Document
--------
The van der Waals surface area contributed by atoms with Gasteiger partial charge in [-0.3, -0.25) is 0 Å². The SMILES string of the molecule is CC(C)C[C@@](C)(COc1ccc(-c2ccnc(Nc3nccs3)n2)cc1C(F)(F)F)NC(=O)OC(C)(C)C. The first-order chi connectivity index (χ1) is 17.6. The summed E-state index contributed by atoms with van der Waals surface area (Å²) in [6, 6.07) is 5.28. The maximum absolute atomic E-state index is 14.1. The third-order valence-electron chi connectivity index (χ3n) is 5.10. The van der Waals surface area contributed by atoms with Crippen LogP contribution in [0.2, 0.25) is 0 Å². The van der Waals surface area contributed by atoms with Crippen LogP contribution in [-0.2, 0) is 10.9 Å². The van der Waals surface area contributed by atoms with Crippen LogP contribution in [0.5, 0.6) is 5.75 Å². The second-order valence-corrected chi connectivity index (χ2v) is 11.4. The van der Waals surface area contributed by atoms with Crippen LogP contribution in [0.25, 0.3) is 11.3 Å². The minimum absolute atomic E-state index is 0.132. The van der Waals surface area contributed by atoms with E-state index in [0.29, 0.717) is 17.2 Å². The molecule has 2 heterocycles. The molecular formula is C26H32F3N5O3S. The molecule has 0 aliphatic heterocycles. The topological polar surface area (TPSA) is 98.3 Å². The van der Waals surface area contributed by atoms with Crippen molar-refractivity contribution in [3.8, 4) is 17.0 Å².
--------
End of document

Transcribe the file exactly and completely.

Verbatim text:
The van der Waals surface area contributed by atoms with Gasteiger partial charge in [-0.3, -0.25) is 0 Å². The SMILES string of the molecule is CC(C)C[C@@](C)(COc1ccc(-c2ccnc(Nc3nccs3)n2)cc1C(F)(F)F)NC(=O)OC(C)(C)C. The first-order chi connectivity index (χ1) is 17.6. The summed E-state index contributed by atoms with van der Waals surface area (Å²) in [6, 6.07) is 5.28. The maximum absolute atomic E-state index is 14.1. The third-order valence-electron chi connectivity index (χ3n) is 5.10. The van der Waals surface area contributed by atoms with Crippen LogP contribution in [0.2, 0.25) is 0 Å². The van der Waals surface area contributed by atoms with Crippen LogP contribution in [-0.2, 0) is 10.9 Å². The van der Waals surface area contributed by atoms with Crippen LogP contribution in [0.5, 0.6) is 5.75 Å². The second-order valence-corrected chi connectivity index (χ2v) is 11.4. The van der Waals surface area contributed by atoms with Crippen LogP contribution in [0.25, 0.3) is 11.3 Å². The minimum absolute atomic E-state index is 0.132. The van der Waals surface area contributed by atoms with E-state index in [0.29, 0.717) is 17.2 Å². The molecule has 2 heterocycles. The molecular formula is C26H32F3N5O3S. The molecule has 0 aliphatic heterocycles. The topological polar surface area (TPSA) is 98.3 Å². The van der Waals surface area contributed by atoms with Crippen molar-refractivity contribution in [3.8, 4) is 17.0 Å².